Apple’s new mobile operating system iOS 11, which ships to the public in September, will give users a better understanding over how apps are using their location data. One notable change, which will be immediately obvious, is a more prominent blue status bar that appears when an app is actively using your location while running in the background.
The change could impact apps that heavily rely on location data – whether that’s because of their use case, like Foursquare or Moves, or because they sneak access to location data for less reputable purposes, like reselling location data to vendors or displaying location-based ads without users knowing.
However, this change is not the only way that iOS 11 is cracking down on apps that overstep in terms of tracking location data.
Many apps prior to today only allowed users to pick between “Always” and “Never,” when it came to sharing their location data. Obviously, by selecting “Never,” certain apps that needed location to work would simply be unusable. With iOS 11, the third option – “While Using the App” – can be selected for any app, even if the developer didn’t make it available before.
The blue bar goes a step further to actually warn users when apps set to “Always” are actively tracking location.
In iOS 10, users would know if an app was using their location by way of a small arrow icon that appeared at the top right of the home screen. This arrow would be either hollow or solid, based on which location services were being used. Most services would result in the app displaying a solid arrow both on the homescreen and in iOS Settings.
However, Apple felt this former setup over-represented the privacy exposure associated with apps using location data in some apps. For example, an app receiving continuous background location would look the same – that is, it would display a solid arrow continuously – as another app that only received location data when the device was moved a significant distance or was being triggered by a geofence.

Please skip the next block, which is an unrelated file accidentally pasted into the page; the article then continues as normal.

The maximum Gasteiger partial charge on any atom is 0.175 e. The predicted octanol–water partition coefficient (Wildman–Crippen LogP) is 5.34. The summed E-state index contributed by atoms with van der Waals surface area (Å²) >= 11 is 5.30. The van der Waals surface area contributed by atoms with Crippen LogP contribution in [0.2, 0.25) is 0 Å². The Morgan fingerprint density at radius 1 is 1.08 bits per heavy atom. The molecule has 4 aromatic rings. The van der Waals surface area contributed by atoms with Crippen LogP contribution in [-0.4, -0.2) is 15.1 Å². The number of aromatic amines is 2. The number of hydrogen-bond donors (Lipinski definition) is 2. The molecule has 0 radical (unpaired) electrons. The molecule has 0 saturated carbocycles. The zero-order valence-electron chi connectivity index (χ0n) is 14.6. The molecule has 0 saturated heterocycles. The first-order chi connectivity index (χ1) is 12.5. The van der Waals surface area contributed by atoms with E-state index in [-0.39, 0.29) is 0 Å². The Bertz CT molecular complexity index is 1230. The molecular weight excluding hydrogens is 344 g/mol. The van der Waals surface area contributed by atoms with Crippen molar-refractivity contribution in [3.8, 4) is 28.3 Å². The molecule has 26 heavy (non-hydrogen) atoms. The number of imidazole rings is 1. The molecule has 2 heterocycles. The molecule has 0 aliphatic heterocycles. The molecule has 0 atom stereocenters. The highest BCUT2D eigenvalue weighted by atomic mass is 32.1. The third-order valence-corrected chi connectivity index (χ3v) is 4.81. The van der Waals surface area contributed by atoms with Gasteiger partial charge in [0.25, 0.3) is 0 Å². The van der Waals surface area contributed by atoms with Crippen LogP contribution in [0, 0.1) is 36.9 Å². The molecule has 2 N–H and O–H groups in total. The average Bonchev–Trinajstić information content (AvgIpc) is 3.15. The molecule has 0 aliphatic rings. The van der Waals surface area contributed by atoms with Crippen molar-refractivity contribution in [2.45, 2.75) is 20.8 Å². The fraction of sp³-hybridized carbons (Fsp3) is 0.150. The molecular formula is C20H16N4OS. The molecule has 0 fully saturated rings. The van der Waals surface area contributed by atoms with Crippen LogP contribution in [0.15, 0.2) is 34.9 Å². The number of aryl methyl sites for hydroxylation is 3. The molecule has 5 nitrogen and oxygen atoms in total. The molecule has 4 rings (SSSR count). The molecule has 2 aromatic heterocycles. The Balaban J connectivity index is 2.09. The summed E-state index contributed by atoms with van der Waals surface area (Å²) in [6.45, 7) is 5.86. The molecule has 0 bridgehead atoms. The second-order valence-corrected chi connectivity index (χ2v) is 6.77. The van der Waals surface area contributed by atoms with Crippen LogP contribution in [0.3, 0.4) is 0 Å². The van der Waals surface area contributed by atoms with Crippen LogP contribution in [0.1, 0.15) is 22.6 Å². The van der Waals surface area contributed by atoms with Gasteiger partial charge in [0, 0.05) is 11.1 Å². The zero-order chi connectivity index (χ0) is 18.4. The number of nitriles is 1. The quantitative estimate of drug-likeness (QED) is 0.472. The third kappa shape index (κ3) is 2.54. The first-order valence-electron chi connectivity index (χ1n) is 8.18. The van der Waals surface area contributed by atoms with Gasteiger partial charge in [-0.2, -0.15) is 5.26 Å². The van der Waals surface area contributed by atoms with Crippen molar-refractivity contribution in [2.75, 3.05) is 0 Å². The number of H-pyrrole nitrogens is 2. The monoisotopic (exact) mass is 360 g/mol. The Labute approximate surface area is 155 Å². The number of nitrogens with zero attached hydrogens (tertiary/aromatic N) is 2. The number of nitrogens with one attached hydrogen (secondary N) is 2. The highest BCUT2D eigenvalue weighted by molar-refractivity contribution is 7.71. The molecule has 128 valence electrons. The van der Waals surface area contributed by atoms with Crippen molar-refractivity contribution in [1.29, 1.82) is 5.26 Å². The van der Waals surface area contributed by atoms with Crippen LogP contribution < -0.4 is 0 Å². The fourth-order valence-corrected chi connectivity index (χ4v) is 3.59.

That didn’t seem fair, as one app was receiving far more location data than the other.
In iOS 11, Apple has changed how the arrow works.
Now, when an app requests location, a hollow arrow displays. And when the app actually receives location, that arrow becomes filled for a few seconds. This will better represent to users exactly when and how often an app is actually using location – and, in fact, may mean that many apps will display the solid arrow less often.
The more interesting change is with the blue status bar.
In iOS 10, if an app was set to use location “Only While Using the App”, and you pressed the Home button, a blue bar would appear. In iOS 11, the blue bar functionality has been expanded to those apps that are set to “Always,” too.
That means the blue status bar displays when those apps are using the continuous background location service – sort of like how the green bar shows up when a phone call is active, but you’ve exited from the Phone app to go to your home screen.